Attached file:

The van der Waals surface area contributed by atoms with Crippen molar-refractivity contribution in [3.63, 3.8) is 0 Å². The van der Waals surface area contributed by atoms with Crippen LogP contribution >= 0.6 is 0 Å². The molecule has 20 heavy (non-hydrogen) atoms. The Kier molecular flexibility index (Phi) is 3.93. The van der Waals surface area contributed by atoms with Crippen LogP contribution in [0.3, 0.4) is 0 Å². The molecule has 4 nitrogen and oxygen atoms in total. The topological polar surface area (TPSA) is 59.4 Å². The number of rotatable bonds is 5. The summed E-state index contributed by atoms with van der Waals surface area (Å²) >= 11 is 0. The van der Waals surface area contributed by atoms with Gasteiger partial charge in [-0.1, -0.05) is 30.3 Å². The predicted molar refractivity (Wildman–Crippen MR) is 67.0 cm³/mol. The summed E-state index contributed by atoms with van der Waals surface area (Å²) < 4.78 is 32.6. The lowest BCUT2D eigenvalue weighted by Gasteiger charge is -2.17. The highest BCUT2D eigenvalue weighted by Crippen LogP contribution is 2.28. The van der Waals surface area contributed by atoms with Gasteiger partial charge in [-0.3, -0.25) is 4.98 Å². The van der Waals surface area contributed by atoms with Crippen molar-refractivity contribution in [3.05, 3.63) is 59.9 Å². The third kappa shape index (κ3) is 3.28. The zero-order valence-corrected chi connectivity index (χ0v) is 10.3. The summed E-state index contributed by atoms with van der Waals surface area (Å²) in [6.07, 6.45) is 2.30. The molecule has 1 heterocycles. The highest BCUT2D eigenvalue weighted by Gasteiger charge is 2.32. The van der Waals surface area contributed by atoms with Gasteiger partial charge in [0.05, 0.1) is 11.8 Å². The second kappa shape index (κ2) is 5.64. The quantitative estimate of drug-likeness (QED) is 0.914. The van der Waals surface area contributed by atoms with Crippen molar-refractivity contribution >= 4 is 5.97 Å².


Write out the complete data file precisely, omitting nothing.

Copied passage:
The van der Waals surface area contributed by atoms with Crippen molar-refractivity contribution in [3.63, 3.8) is 0 Å². The van der Waals surface area contributed by atoms with Crippen LogP contribution >= 0.6 is 0 Å². The molecule has 20 heavy (non-hydrogen) atoms. The Kier molecular flexibility index (Phi) is 3.93. The van der Waals surface area contributed by atoms with Crippen LogP contribution in [0.3, 0.4) is 0 Å². The molecule has 4 nitrogen and oxygen atoms in total. The topological polar surface area (TPSA) is 59.4 Å². The number of rotatable bonds is 5. The summed E-state index contributed by atoms with van der Waals surface area (Å²) >= 11 is 0. The van der Waals surface area contributed by atoms with Gasteiger partial charge in [-0.1, -0.05) is 30.3 Å². The predicted molar refractivity (Wildman–Crippen MR) is 67.0 cm³/mol. The summed E-state index contributed by atoms with van der Waals surface area (Å²) < 4.78 is 32.6. The lowest BCUT2D eigenvalue weighted by Gasteiger charge is -2.17. The highest BCUT2D eigenvalue weighted by Crippen LogP contribution is 2.28. The van der Waals surface area contributed by atoms with Gasteiger partial charge in [-0.3, -0.25) is 4.98 Å². The van der Waals surface area contributed by atoms with Crippen molar-refractivity contribution in [3.05, 3.63) is 59.9 Å². The third kappa shape index (κ3) is 3.28. The zero-order valence-corrected chi connectivity index (χ0v) is 10.3. The summed E-state index contributed by atoms with van der Waals surface area (Å²) in [6.07, 6.45) is 2.30. The molecule has 1 heterocycles. The highest BCUT2D eigenvalue weighted by Gasteiger charge is 2.32. The van der Waals surface area contributed by atoms with Gasteiger partial charge in [0.05, 0.1) is 11.8 Å². The second kappa shape index (κ2) is 5.64. The quantitative estimate of drug-likeness (QED) is 0.914. The van der Waals surface area contributed by atoms with Crippen molar-refractivity contribution >= 4 is 5.97 Å².